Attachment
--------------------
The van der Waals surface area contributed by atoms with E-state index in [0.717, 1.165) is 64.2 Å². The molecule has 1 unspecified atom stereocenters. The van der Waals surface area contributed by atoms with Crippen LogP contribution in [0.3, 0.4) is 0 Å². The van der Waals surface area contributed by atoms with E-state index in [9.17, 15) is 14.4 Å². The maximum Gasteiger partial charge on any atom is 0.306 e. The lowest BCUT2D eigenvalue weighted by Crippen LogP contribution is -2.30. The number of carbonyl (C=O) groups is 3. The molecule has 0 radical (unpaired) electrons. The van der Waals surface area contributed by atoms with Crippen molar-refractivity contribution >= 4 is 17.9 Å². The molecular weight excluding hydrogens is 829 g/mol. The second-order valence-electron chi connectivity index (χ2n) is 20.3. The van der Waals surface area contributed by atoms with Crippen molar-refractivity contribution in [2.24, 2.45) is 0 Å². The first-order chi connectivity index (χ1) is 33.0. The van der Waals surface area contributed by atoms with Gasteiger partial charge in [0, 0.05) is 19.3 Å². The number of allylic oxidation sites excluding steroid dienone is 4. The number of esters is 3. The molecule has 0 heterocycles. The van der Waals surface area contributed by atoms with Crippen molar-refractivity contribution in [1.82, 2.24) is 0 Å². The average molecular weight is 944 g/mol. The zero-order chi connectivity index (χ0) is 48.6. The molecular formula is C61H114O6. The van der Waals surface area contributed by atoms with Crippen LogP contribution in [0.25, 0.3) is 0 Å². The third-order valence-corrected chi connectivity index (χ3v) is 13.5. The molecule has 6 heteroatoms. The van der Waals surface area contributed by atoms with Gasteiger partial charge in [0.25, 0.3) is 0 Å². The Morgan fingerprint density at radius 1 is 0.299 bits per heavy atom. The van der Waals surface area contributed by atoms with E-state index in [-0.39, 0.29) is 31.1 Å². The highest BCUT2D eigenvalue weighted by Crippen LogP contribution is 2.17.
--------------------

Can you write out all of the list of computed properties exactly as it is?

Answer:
The van der Waals surface area contributed by atoms with E-state index in [0.717, 1.165) is 64.2 Å². The molecule has 1 unspecified atom stereocenters. The van der Waals surface area contributed by atoms with Crippen LogP contribution in [0.3, 0.4) is 0 Å². The van der Waals surface area contributed by atoms with E-state index in [9.17, 15) is 14.4 Å². The maximum Gasteiger partial charge on any atom is 0.306 e. The lowest BCUT2D eigenvalue weighted by Crippen LogP contribution is -2.30. The number of carbonyl (C=O) groups is 3. The molecule has 0 radical (unpaired) electrons. The van der Waals surface area contributed by atoms with Crippen molar-refractivity contribution >= 4 is 17.9 Å². The molecular weight excluding hydrogens is 829 g/mol. The second-order valence-electron chi connectivity index (χ2n) is 20.3. The van der Waals surface area contributed by atoms with Crippen molar-refractivity contribution in [2.24, 2.45) is 0 Å². The first-order chi connectivity index (χ1) is 33.0. The van der Waals surface area contributed by atoms with Gasteiger partial charge in [0, 0.05) is 19.3 Å². The number of allylic oxidation sites excluding steroid dienone is 4. The number of esters is 3. The molecule has 0 heterocycles. The van der Waals surface area contributed by atoms with Crippen molar-refractivity contribution in [1.82, 2.24) is 0 Å². The average molecular weight is 944 g/mol. The zero-order chi connectivity index (χ0) is 48.6. The molecular formula is C61H114O6. The van der Waals surface area contributed by atoms with Crippen LogP contribution in [0.25, 0.3) is 0 Å². The third-order valence-corrected chi connectivity index (χ3v) is 13.5. The molecule has 6 heteroatoms. The van der Waals surface area contributed by atoms with Gasteiger partial charge in [0.25, 0.3) is 0 Å². The Morgan fingerprint density at radius 1 is 0.299 bits per heavy atom. The van der Waals surface area contributed by atoms with E-state index in [-0.39, 0.29) is 31.1 Å². The highest BCUT2D eigenvalue weighted by Crippen LogP contribution is 2.17.